Data will be registered via an electronic data capture system and centrally stored a secure password-protected server. Double data entry, range checks and logical consistency checking methods will be used to ensure the quality of data. Clinical research associates who are independent of the investigators will review the study documentation and records held at each site to ensure that the study is conducted in compliance with the regulatory requirements.
Sample size calculation
As the end point of the GUARANTEE study differs from that of the t-Branch studies, the expected end point incidences were obtained based on data extracted from previous studies.6 11 12 We hypothesised that the performance of this multibranched stent graft system will not be inferior to that of the t-Branch stent graft; in this setting, the expected 30-day major adverse event rate and 12-month successful TAAA treatment rate were determined to be 6.3% and 85.7%, respectively. Currently, no guiding principle exists regarding objective performance criteria (OPC) for a multibranched stent graft system in China. After thorough deliberation by a panel composed of clinical and statistical experts, the OPC of the 30-day adverse event rate and 12-month successful TAAA treatment rate were set as 20% and 70%, respectively.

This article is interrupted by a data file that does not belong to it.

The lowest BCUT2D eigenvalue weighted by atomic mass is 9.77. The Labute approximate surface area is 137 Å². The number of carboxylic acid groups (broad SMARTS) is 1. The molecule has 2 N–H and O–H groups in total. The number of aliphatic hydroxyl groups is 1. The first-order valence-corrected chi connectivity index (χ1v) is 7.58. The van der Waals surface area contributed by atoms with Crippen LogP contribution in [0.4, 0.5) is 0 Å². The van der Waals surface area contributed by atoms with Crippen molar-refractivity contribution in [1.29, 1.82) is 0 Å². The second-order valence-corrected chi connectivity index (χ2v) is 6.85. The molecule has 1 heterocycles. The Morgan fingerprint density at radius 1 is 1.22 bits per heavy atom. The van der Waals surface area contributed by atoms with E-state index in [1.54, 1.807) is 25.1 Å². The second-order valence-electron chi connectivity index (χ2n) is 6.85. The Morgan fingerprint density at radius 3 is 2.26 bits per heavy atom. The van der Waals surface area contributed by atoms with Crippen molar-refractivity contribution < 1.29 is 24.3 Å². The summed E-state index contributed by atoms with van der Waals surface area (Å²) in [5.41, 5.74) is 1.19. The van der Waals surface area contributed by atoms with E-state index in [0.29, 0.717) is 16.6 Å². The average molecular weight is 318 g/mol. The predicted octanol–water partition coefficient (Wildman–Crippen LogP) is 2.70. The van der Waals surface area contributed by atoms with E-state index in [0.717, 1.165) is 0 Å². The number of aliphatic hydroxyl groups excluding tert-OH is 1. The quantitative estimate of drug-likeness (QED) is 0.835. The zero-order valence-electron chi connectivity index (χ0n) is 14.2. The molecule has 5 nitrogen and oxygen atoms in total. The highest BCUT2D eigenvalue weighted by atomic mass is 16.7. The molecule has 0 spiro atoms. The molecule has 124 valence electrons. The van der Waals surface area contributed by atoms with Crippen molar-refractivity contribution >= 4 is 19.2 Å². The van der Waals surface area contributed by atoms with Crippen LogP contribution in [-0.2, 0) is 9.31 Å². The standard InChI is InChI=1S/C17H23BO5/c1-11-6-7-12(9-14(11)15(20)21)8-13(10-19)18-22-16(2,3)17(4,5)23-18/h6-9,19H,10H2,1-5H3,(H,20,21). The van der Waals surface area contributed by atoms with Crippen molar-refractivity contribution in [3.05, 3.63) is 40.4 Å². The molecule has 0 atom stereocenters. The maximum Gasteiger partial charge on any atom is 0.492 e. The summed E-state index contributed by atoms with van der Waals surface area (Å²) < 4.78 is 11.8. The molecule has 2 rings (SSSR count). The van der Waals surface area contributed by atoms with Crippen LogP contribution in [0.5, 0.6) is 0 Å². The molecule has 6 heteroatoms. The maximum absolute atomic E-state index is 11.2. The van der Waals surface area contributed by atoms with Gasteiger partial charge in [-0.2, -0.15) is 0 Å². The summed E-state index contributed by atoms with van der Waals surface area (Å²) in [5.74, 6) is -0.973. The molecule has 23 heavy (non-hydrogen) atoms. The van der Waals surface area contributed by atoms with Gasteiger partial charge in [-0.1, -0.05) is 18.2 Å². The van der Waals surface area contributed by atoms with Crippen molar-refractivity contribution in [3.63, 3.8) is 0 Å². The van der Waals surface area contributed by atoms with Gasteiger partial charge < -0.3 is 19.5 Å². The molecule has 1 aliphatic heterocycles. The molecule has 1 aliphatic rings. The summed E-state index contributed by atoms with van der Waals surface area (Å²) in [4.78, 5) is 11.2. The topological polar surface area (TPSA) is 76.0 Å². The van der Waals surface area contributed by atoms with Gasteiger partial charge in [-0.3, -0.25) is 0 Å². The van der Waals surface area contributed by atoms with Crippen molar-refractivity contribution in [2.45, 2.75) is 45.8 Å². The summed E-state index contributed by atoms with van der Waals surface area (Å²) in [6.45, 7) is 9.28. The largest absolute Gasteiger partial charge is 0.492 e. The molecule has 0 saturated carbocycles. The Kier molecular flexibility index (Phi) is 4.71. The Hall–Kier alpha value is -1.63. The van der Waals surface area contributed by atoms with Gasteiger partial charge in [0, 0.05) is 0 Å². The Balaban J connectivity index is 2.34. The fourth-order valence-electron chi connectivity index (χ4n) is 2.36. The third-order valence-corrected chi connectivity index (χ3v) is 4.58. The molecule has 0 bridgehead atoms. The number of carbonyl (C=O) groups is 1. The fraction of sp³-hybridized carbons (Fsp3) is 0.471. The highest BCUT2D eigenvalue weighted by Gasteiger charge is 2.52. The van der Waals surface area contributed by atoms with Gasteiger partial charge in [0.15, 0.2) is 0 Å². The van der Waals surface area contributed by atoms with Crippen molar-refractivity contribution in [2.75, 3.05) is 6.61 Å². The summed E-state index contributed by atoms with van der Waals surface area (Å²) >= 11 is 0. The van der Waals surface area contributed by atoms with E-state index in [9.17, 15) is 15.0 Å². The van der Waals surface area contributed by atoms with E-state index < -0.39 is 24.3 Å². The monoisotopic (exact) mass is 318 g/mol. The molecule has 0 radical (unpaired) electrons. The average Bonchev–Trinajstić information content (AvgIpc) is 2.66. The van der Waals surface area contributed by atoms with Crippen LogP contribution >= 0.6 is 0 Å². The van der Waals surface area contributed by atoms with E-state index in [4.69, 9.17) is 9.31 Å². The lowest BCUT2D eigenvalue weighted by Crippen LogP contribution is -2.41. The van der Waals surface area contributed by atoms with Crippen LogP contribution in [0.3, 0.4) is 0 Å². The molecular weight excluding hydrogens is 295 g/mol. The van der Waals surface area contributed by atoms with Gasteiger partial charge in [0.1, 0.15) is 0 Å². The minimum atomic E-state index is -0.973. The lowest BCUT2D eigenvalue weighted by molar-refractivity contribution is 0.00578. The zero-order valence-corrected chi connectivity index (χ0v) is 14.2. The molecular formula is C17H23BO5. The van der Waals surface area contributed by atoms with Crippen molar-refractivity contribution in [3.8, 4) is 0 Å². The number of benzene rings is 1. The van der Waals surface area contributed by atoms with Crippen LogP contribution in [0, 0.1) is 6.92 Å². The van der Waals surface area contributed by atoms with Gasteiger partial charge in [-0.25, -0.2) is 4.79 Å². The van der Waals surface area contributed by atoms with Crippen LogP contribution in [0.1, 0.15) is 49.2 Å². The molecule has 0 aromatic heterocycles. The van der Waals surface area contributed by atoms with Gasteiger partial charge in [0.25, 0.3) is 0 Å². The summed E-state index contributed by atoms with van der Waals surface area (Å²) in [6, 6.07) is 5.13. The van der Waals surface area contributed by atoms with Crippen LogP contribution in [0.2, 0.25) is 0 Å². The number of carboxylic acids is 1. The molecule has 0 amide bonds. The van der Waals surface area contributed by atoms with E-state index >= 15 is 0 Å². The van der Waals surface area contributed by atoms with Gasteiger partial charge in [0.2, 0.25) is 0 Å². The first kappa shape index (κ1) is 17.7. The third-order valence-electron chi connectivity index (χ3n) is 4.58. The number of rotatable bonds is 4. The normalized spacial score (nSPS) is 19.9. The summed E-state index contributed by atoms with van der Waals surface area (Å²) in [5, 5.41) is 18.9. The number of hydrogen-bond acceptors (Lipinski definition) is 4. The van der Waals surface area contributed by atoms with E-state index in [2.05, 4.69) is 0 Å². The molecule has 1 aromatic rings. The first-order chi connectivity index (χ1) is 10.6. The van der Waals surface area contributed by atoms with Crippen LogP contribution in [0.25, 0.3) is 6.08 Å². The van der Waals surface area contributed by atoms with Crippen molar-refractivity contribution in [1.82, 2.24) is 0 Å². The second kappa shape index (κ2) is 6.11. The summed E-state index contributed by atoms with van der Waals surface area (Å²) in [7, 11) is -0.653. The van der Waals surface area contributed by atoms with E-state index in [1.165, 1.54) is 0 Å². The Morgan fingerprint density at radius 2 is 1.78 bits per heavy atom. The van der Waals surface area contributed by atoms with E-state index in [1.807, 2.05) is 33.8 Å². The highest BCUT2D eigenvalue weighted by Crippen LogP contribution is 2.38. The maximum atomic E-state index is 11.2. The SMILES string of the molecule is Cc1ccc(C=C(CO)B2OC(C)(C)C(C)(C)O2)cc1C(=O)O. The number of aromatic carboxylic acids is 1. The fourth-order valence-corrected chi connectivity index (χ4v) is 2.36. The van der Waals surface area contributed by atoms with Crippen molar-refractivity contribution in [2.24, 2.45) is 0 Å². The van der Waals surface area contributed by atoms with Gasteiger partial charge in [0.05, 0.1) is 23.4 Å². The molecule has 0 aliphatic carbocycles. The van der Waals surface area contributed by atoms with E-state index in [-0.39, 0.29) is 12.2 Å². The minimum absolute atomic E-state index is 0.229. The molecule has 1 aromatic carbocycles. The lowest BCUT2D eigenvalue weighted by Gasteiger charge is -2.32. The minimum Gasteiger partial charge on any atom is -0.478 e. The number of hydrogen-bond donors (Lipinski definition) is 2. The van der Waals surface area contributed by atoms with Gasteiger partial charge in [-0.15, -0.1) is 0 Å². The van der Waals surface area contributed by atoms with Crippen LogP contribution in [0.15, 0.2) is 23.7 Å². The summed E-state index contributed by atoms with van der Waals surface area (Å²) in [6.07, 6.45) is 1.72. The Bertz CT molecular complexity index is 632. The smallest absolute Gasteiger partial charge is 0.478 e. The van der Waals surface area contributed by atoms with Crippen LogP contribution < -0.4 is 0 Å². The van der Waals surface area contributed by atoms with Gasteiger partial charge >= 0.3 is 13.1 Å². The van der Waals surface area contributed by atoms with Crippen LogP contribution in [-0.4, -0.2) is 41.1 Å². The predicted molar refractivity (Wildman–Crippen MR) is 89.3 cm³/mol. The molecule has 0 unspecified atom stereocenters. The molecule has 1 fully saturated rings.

The minimum study sample size required to obtain at least 80% power with a one-sided significance level of 0.25% (alpha), thereby detecting a difference between the expected technical success rate of 85.7% and the OPC of 70% is 58 patients; assuming a dropout rate of 20%, the required enrolled sample size is 73 patients. To detect a difference between the expected adverse event rate of 6.3% and the OPC of 20% with a power of 80% and one-sided significant level of 0.25%, a sample size of 53 patients is required; assuming a dropout rate of 20%, the required enrolled sample size is 67 patients. Therefore, the aim is to enrol a total of 73 patients in the clinical trial.
Normally and non-normally distributed continuous variables will be presented as mean±SD and median (IQR). Categorical variables will be presented as number and percentage. The Kaplan-Meier method will be used to estimate the cumulative rate of each end point. Statistical calculations will be performed using SAS software V.9.4 (SAS Institute).